Whatever the case might be in that sort of setting, it's out front and center (and sometimes in close-up) in this film from director Stephen Chbosky who works from a screenplay by Steven Levenson (who wrote the book for the 2015 stage play).

The title character is a high school senior, the type of which is a mousey and insecure loner. He lives with his overworked nurse mom (Julianne Moore) and whose only friend (Nik Dodani) snarkily reminds him that they're really only "family friends." Evan's never-seen therapist has instructed him to write letters to himself (hence the title) and one of those ends up in the hands of another student, Connor (Colton Ryan), whose intense and angry loner demeanor makes Even look like the prom king in comparison.

He ends up getting his hands on Evan's latest self-addressed letter (where Evan contemplates whether anyone would even notice if he was no longer around) and then has it with him when he commits suicide. That teen's parents (played by Amy Adams and Danny Pino) find said letter and understandably think the boys were friends. And they're desperate to learn anything Evan can tell them about their troubled son that might ease some of their emotional burdens.

Not knowing what to do, Evan hesitantly and reluctantly goes along with the ruse, which includes lying to the dead boy's sister (a terrific Kaitlyn Dever), his own mom, and his classmates, including one (Amandla Stenberg) who's touched in more ways than one by Evan befriending the troubled soul.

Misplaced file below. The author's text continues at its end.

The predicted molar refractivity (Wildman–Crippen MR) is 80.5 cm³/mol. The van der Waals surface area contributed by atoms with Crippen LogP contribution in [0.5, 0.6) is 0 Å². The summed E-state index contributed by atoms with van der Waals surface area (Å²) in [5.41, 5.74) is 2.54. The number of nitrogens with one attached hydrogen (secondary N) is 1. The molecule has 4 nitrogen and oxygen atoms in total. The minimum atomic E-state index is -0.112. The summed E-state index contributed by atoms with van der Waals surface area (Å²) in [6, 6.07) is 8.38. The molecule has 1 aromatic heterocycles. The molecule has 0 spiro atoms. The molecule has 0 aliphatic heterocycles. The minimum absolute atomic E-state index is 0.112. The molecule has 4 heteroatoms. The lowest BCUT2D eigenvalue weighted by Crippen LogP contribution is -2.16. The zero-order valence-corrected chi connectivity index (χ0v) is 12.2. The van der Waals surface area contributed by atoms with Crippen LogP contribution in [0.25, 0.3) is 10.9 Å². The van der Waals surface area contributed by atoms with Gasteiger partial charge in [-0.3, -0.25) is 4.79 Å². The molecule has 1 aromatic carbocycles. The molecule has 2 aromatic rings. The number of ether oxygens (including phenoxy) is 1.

The white lie to help alleviate others' suffering thematic material is intriguing (if hardly original), and the sudden belting out of a song format does allow the characters to wear their thoughts and feelings more easily on their sleeves than through traditional dialogue. But that song format doesn't do much to offset the occasionally superficial look at teen angst, loneliness, and depression.

That said, this is far from a complete train wreck (a la "Cats"). It occasionally delivers with some effective moments, the occasional decent song (especially "Sincerely Me"), and I like the overall idea fueling the plot. It's just that the musical approach gives an artificial vibe to something that shouldn't feel that way (whereas a black comedy or horror approach likely could) and that certainly affects the way some/many will view the film.

That artificially is also present with some of the emotional responses (or lack thereof at times) to the tragedy, especially in the film's first half. Throw in the running time (137 minutes) and that lead Ben Platt (who originated the part on the stage and is now 28) looks too old to play a high schooler (yes, as did nearly everyone in the movie version of "Grease") and too much of all that ends up feeling distracting to the point that it ultimately can't overcome those issues.

Decent enough at times but feeling like a conflicted teenager at others, the film had me wanting it to tell me more, but there aren't enough good chills (especially of the multiplying kind) to give "Dear Evan Hansen" more than a 5 out of 10.




Reviewed September 22, 2021 / Posted September 24, 2021